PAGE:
Quoting Wikipedia, “the Ship of Theseus is a thought experiment about whether an object that has had all of its original components replaced remains the same object.” The PC of Theseus is a system that had almost all of its components replaced, and we just gave it another round of upgrades to dial the existentialism up even further.
- Windows re-install
Then for some reason with the order that included both Theseus’ and Chris’ parts, we were delivered an NZXT 510 which we didn’t order (and didn’t pay for). We contacted the company that sent it and they didn’t acknowledge the issue for a month, which apparently meant that it was legally ours under Australian consumer law. So a random case upgrade was added to the list.
At the same time, because Chris gave me most of his old build (he pulled out most of the storage drives), I ended up with one more mid-range power supply than I needed after shuffling parts around between systems. Given that a case upgrade for Theseus required full disassembly already, we added the power supply upgrade into the to-do list as well — might as well, right? The existing PSU was originally bought as basically the cheapest not-terrible option available at the time, so a mid-range unit was a modest upgrade in that regard.
|Ryzen 5 5600
(not Wraith Stealth)
|ASRock RX 6800 XT 8GB Challenger ITX
|MSI MPG A650GF
It took a while, but support for Ryzen 5000 CPUs did eventually arrive on most first-gen B350 and X370 boards.
The PC of Theseus has an ASRock AB350 Pro4, which received a nondescript Beta UEFI/BIOS update in May 2022 that may or may not1 have added the support we were after. It wasn’t until November 2022 that it actually got a non-Beta update that explicitly included support for Vermeer (i.e., Ryzen 5000 CPUs).
The choice of CPU came down to the 5600 or the 5700X, and I weighed up:
- Most first-gen Ryzen motherboards (probably including this one) have relatively weak VRM designs. This board does at least have some functional heat sinks for the VRMs, and the 5700X still isn’t super power hungry.
- Theseus actually started out as a prebuilt of some kind, and its case… reflects that quality. It has almost no air intake, and limited exhaust as well.
shipcomputer captain is a fairly casual user, so tends towards lightly-threaded workloads.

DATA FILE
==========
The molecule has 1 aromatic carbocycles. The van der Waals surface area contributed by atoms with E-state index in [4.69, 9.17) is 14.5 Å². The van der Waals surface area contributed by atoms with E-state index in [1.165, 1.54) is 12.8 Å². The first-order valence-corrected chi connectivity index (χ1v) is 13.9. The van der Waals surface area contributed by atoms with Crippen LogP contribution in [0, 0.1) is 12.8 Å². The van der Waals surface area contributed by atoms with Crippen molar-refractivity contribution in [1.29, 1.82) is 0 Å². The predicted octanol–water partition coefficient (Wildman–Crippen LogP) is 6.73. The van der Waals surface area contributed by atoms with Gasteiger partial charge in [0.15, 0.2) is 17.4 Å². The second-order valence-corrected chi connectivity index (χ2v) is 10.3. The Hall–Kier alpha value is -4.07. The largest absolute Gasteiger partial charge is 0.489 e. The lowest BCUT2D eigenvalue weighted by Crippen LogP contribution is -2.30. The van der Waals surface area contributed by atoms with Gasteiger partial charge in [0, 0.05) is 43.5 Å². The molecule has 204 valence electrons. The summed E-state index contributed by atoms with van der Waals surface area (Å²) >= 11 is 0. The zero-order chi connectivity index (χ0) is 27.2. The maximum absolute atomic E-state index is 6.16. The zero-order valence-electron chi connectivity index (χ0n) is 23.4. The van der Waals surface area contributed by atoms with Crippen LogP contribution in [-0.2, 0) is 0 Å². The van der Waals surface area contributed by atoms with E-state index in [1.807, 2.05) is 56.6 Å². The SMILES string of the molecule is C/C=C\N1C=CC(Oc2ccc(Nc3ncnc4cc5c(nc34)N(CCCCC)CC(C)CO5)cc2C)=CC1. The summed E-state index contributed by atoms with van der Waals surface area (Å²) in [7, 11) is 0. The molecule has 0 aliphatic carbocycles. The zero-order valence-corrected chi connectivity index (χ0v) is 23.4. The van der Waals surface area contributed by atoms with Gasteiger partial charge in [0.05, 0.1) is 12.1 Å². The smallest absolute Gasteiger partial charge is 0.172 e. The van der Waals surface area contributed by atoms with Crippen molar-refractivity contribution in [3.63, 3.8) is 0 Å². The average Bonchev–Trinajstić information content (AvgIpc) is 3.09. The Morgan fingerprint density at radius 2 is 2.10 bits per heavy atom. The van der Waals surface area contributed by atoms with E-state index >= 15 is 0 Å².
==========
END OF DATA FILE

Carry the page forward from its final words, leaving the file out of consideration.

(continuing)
- This is obviously the end of the road for the AM4 platform; in contrast to the Ryzen 1600 chosen in the original Theseus upgrade where we knew more cores would be a possible later, whatever CPU we choose this time will have no (economically worthwhile) upgrade to lean on later to meet future performance needs.
On balance, I decided that the 5600 and ~$100 cost savings was favorable over the 5700X.
Although we didn’t buy an aftermarket CPU cooler for the build, the 5600 comes with the Wraith Stealth, the weakest of AMD’s three bundled Ryzen coolers (Prism > Spire > Stealth).
Since the original 1600 instead came with a Wraith Spire (which was currently installed in the system), the Wraith Spire was re-used and the new Wraith Stealth was left unused.
The GPU was originally purchased within the constraints of the existing PSU, which meant the most powerful GPU options were limited to the RX 6600/6650 XT or RTX 3060 non-Ti for power draw reasons.2
Of these, the AMD cards are much better value for pure raster performance, and a 6600 XT was subsequently bought during a sale. The cooler is a bit anemic for my tastes, but so long as it works adequately it’s not a big deal.
Keeping to a card with only modest power draw was also good given how weak case thermal performance was for the existing case — we didn’t know we were getting a “free” case upgrade until after the new GPU was already bought.
I said in the opening that I had one spare power supply after Chris gave me his old hardware. You might think that that meant I was referring to his old Seasonic G550, but after component shuffling to provide various systems with a better-matching power supplies my extra PSU was actually.. two PSUs: I had a second-hand Corsair TX650M as well as an MSI MPG A650GF which had only been used for about 2 minutes in another build for reasons I’m going to skip over.
I only needed one of these two units, so gave the captain the choice of their preferred PSU upgrade. The TX650M is probably the quieter option, while the A650GF will have essentially its full warranty left. The TX650M’s performance might have decayed slightly with age, I would expect both units to be roughly in the same ballpark performance-wise. There might also be some connectivity differences, but for this build I don’t think they mattered at all and so weren’t a factor in the decision.
As spoiled by the components table, Skipper chose the A650GF.
The twist unforeseen by even M. Night Shyamalan was that
Vader shot Snape’s father first literally on the day we were doing the build, the company that shipped the case emailed back about the situation. Now legally it was too late and the case was ours, but it was decided to give them a shot at resolving it, so the case upgrade’s short stay on the to-do list came to an end.